All Stories, General Fiction

The Lady has a Following by Tom Sheehan

Gawkers galore, that’s what followed her around, at any corner, on any walk, never mind the beach in a thong outfit nearly disappearing itself. Men of all ages, for their own reasons, guesses, imaginations, rallied to the cause, we all can readily believe. many women, too, who wondered what they themselves could do with her carriage, like seeing is believing from the word “Go,” or “If I had that bod, I’d be a god of the ward.”

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All Stories, Crime/Mystery/Thriller

Valentine’s Day Massacre by Doug Hawley

Special Report To Stumptown Magazine by Elmer Jakes February 10, 20xx

I was at her bedside when Ginger Smith uttered her last words.  “Why did Ted do this?  I thought that we loved each other.”

Ginger didn’t know that Ted Hamer didn’t do it.  He had died before she had.  The real murderer of Ginger and Ted was Phil Jenks the billionaire owner of Fallpark, the famous maker of greeting cards and romance movies.

The why and how of Jenk’s crimes are mostly known, and the missing pieces can be filled in with reasonable certainty.

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All Stories, Literally Reruns, Short Fiction

Literally Reruns – Two Characters In a Shantytown by Tom Sheehan

Tom Sheehan’s Two Characters in Shantytown is a high combination of realism, art, despair, the past and that which carries the same into the future. The “cartographer” knows that the story will not come full circle until someone is fed to the river.

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Latest News, Short Fiction

Week 377 – Slothful Penmanship, ‘Infamy, Infamy… They’ve All Got It Infamy’ And A Hotel That Would Do Shit On Trip Advisors Ratings (Or Maybe Not!)

There are some forms of writing that I can’t understand. It is close to being double standards but is not. Maybe if it was in the same story then I could say that.

Well that is as vague as a vague thing on Vague Day.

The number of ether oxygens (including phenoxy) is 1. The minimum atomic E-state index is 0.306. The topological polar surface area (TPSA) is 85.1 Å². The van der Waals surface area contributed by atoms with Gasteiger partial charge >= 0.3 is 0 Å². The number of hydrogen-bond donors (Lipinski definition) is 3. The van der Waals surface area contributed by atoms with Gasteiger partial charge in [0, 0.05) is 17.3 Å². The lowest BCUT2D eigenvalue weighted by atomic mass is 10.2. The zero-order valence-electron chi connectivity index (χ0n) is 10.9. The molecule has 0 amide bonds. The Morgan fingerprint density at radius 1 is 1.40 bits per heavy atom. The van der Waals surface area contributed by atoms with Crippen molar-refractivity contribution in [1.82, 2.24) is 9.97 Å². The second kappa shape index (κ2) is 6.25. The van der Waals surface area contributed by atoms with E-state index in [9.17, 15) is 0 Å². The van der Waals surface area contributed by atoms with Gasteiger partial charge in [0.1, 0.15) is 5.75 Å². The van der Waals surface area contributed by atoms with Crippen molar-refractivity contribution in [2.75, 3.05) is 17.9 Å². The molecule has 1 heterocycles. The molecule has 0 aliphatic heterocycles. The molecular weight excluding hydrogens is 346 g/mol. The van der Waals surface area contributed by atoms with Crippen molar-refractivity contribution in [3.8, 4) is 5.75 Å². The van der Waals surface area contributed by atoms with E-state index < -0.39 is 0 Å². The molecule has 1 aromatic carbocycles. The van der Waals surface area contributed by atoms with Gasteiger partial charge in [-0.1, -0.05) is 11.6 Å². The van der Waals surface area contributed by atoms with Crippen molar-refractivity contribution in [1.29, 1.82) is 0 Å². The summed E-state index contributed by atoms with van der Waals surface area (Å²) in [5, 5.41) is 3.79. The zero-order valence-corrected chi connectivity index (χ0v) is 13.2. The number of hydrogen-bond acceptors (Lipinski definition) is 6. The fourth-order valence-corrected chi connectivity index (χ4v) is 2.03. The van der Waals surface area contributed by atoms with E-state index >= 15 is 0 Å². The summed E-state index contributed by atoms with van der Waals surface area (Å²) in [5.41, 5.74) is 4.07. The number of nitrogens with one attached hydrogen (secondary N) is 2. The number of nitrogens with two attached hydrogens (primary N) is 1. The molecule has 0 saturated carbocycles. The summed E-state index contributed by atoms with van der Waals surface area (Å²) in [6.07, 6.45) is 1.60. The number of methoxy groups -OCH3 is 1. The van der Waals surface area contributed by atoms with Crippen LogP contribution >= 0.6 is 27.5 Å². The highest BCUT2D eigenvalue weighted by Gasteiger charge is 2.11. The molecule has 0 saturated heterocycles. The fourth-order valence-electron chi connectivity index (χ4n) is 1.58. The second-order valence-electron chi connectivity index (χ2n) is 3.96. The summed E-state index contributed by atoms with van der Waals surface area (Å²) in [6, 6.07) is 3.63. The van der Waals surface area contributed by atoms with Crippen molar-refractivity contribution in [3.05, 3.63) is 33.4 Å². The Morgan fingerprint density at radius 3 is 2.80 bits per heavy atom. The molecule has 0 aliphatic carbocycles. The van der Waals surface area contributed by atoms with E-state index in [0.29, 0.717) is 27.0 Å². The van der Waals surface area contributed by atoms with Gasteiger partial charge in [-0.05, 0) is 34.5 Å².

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All Stories, General Fiction

Gabby Gets Some Colour in His Cheeks by Antony Osgood

He knew he’d reached middle age when his legs defied him each morning and when an afternoon snooze became a requisite for a good day.

Gabby abases himself before post-lunch Sabbath dreams. But when he wakes he thinks he is beside himself, caught off-kilter, unbaked, unfinished. It’s like someone’s drawn his outline and not coloured him in.

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All Stories, General Fiction

Low and Behold by David Lohrey

I tried playing it cool, but Malik knew I was pretending. We pulled out onto the highway at his usual speed, churning up a cloud of sandy dust. After a few minutes, he said, “You enjoyed that.” I said nothing. He looked at me, which was rare. So, I said, “I know you did.” Silence. I felt myself pulling a face, my childhood pout. I tried to stop. A good ten minutes later, Malik slowed considerably. I actually thought something was wrong with the car. Then, he began talking in a voice I hadn’t heard before. He started confiding in me.

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All Stories, General Fiction

About Uncle Story by David Henson

When somebody in town sneezed —pop! — they disappeared before you could say gesundheit. That’s one of the bedtime stories I remember our uncle telling Lucy and me. I think I was five or six. Lucy is a year younger. His name was Trevor, but we called him Uncle Story. His tales always had a simple moral. For example, some kids made fun of an old lady who sneezed so she put a hex on the whole town. Uncle Story said we should always respect our elders.

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All Stories, General Fiction, Historical

Midwife Legacy by Tom Sheehan

On his twentieth wedding anniversary, and pondering various presents he might acquire for his wife Amanel, Viktor Drovnovich, a land manager in the eastern section of Pskov Province, scanned the offerings in Karpenko’s store front as he headed home from a three-week separation. The trip would take him two days, with a night spent at Madame Estelle’s Inn on the Tver road to halve the journey. He looked forward to that stop, for he left Madame Estelle always carrying good will and good spirits, warming him up for the return home.

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All Stories, Crime/Mystery/Thriller, General Fiction

There’s No Bars in this Town by J Saler Drees

We were bored when we started drinking and bored when we got too drunk and bored when we stole Adee’s pickup and drove it down to the riverbank. What a joke. We laughed the whole way, that forced, bored kind that sounds like a fraud. How we mused, won’t this be funny when Adee gets off her shift and finds her truck gone.

Since no one ever locked their cars, or their doors, stealing came easy. Only problem in a town this small, you’d get caught. Didn’t matter. Stealing was more a game than a necessity, so catch us if you can, Adee.

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